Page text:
Hi-tech growth strains schools
Digital projectors, interactive whiteboards and video cameras — today’s teachers are embracing an expanding array of pricey electronic gizmos aimed at enhancing the learning process.
The problem is, funds for nontraditional classroom fare are limited.
Oak Grove School Foundation, administered from an office in South China, is attempting to meet teachers’ needs, including those involving electronics, with a series of mini-grants.
But an increased number of requests for electronic instruction devices has staggered the Foundation as its administrators seek for ways to pay for it all, according to Foundation Grants Committee Chairman Bernard Huebner.
Huebner said he sees the value of the technology, but is at a loss to know how the Foundation, the state government and other entities can keep up with the trend.
“Do we want to invest this much into a medium where the medium itself has a built-in obsolescence to it?” he asked. “But I don’t know that there’s a good alternative. I don’t come to you with answers.”
The program serves 35 high schools with a range that includes Greenville, Richmond, Jackman and Livermore Falls.
In 2007, over half of the requests the Foundation received were for digital equipment, up from 36 percent in 2006, which in turn was a large increase over the previous year.
This year, requests included a dozen digital projectors ($500 each on Amazon.com), four interactive whiteboards ($2,000), six video cameras ($100-$500), and various other gadgets. Up until the past couple of years, requests for more standard classroom fare, such as art supplies or books, had dominated, Huebner said.
“Clearly, teachers feel they need this stuff, partly because they can use it to teach, partly because kids live in a digital world,” he said.
Oak Grove each year normally sets aside $45,000 to disburse in mini-grants of up to $1,000 each. In 2006, the program’s total requests hit a record value, more than $60,000. But in 2007 Huebner saw this figure increase to $94,000.
Perspectives among educators and state officials were mixed.
Kenneth Coville, principal of Carrabec High School, which had applied, and won, several mini-grants for digital technology for its classrooms, said Oak Grove helps fill a vital role in upgrading the state’s classrooms.
“I think that there has been a big uptick in the investment in digital technologies,” Coville said. “However, I think the perspective of Oak Grove is at the edge of budgeting — the leading edge of new technology or new techniques that wouldn’t be proven enough to be included in the budget.”
Coville said that the Foundation and other similar programs are bearing the brunt of the results of what he characterizes as the “very narrow approach” of the state in administering its laptop program. Pushed by former Gov. Angus S. King, the laptop program in 2001 began as a $37.2 million project that brought national and international exposure to Maine.
The program, which costs roughly $10 million a year, according to Department of Education Coordinator of Educational Technology Jeff Mao, fell short of expectations that it might grow beyond seventh- and eighth-graders to include all high school students as well.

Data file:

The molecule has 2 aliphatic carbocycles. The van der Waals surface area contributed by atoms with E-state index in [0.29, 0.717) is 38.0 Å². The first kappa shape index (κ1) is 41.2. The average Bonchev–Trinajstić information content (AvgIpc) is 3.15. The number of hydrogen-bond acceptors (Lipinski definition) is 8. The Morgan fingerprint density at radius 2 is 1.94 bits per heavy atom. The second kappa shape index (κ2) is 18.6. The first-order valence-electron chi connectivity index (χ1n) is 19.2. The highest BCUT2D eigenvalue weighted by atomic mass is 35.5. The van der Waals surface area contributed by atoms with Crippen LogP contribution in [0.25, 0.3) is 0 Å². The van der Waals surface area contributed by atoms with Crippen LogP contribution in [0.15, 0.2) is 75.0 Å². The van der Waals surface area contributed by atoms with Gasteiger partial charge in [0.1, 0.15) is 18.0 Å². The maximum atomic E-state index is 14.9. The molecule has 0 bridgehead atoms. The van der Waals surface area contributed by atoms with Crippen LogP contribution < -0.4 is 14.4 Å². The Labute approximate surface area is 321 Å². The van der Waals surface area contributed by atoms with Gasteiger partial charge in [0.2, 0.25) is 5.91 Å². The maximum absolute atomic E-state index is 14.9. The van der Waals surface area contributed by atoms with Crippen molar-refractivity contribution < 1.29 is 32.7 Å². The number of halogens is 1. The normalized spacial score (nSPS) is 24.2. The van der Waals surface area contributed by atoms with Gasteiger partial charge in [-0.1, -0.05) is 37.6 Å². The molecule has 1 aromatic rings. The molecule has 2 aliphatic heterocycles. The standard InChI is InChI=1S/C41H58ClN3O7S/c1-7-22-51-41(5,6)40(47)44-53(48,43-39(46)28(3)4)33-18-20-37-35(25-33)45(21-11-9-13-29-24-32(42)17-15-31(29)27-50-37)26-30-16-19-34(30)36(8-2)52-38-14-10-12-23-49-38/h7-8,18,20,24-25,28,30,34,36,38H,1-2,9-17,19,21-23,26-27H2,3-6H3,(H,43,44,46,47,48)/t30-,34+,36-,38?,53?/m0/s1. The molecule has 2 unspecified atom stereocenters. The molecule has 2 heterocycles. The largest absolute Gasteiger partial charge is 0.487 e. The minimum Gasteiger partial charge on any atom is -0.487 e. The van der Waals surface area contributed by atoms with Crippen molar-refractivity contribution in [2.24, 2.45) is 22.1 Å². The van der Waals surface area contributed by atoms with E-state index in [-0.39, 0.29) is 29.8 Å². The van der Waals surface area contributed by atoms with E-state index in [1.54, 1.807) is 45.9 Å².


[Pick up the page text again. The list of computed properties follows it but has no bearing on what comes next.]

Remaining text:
But Coville’s criticism of the program centered on the fact that it does not provide funding for other forms of digital technology that certain students might find more useful.
Another advocate of infusing the classrooms with more digital technology is Don Siviski, the superintendent of the Hall-Dale School District, which serves Hallowell and Farmingdale.
Siviski, who also serves as the chairman of the technology committee of the Maine School Superintendents Association, said that digital technology is a necessary investment if educators are to prepare students to compete in a global market.
“The jobs that these kids are going to fill haven’t been invented yet, and they’re all going to be tied to technology,” Siviski said, adding that the United States is ranked somewhere in the middle of global rankings for the quality of its education. “I don’t think the premise is related to the cost of education. I think it’s related to the cost of not doing something.”
Although Maine has been losing students at the rate of 3,000 to 4,000 per year, the state has boosted its education funding from $730 million in 2004-05 to $977 million in 2007-08 — an increase of 34 percent, according to Department of Education spokesperson David Connerty-Marin. The proposed education budget for 2008-2009 stands at over $1.02 billion, though it is likely to be cut.
Digital technology may be expensive, and it may be seeing increased popularity, but it is not the driving force behind the massive budget increases, Connerty-Marin said.
“The law (Legislative Document 1, passed in January, 2005) requires the state to provide up to 55 percent of the cost of education,” he said. “And that has driven the increases.”
Connerty-Marin said once the state reaches that percentage, education funding will level off to a 2 percent to 3 percent annual increase.
Mao agreed with his assessment.
“I don’t think I would say that the increased demand for technology is necessarily an increased demand for funding,” he said. “But I do think that there’s an increased demand in general.”
Mao listed several initiatives — other than the laptop program — that provide funding for technology, including a distance learning program that allows educators to teach to students in remote classrooms via video conferencing.
“Technology has really changed dramatically just in the past 10-12 years,” he said. “The consumer world and the corporate world are faster to accept and embrace new things (but) education is always a little slower, probably because the dollars are limited.”
Author: Joel Elliott, Morning Sentinel Staff, 18th February 2008